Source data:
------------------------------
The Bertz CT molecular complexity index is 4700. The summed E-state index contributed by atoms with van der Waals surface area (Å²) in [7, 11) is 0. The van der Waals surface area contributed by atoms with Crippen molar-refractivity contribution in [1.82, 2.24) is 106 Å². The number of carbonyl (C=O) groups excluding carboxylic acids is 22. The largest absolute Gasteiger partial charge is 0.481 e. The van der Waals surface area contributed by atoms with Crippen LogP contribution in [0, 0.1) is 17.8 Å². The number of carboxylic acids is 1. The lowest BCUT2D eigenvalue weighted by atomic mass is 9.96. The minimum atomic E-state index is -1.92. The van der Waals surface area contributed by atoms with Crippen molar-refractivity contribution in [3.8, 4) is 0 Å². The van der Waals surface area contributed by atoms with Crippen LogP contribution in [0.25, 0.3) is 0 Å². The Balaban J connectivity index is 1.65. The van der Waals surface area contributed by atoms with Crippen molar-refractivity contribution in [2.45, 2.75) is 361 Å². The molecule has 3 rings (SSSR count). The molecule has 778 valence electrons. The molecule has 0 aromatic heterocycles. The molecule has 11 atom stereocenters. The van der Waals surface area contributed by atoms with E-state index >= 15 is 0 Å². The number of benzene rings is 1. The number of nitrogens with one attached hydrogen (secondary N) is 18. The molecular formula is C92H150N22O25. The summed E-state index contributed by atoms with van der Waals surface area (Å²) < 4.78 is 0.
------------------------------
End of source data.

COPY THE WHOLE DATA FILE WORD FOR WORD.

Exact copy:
The Bertz CT molecular complexity index is 4700. The summed E-state index contributed by atoms with van der Waals surface area (Å²) in [7, 11) is 0. The van der Waals surface area contributed by atoms with Crippen molar-refractivity contribution in [1.82, 2.24) is 106 Å². The number of carbonyl (C=O) groups excluding carboxylic acids is 22. The largest absolute Gasteiger partial charge is 0.481 e. The van der Waals surface area contributed by atoms with Crippen LogP contribution in [0, 0.1) is 17.8 Å². The number of carboxylic acids is 1. The lowest BCUT2D eigenvalue weighted by atomic mass is 9.96. The minimum atomic E-state index is -1.92. The van der Waals surface area contributed by atoms with Crippen molar-refractivity contribution in [3.8, 4) is 0 Å². The van der Waals surface area contributed by atoms with Crippen LogP contribution in [0.25, 0.3) is 0 Å². The Balaban J connectivity index is 1.65. The van der Waals surface area contributed by atoms with Crippen molar-refractivity contribution in [2.45, 2.75) is 361 Å². The molecule has 3 rings (SSSR count). The molecule has 778 valence electrons. The molecule has 0 aromatic heterocycles. The molecule has 11 atom stereocenters. The van der Waals surface area contributed by atoms with E-state index >= 15 is 0 Å². The number of benzene rings is 1. The number of nitrogens with one attached hydrogen (secondary N) is 18. The molecular formula is C92H150N22O25. The summed E-state index contributed by atoms with van der Waals surface area (Å²) < 4.78 is 0.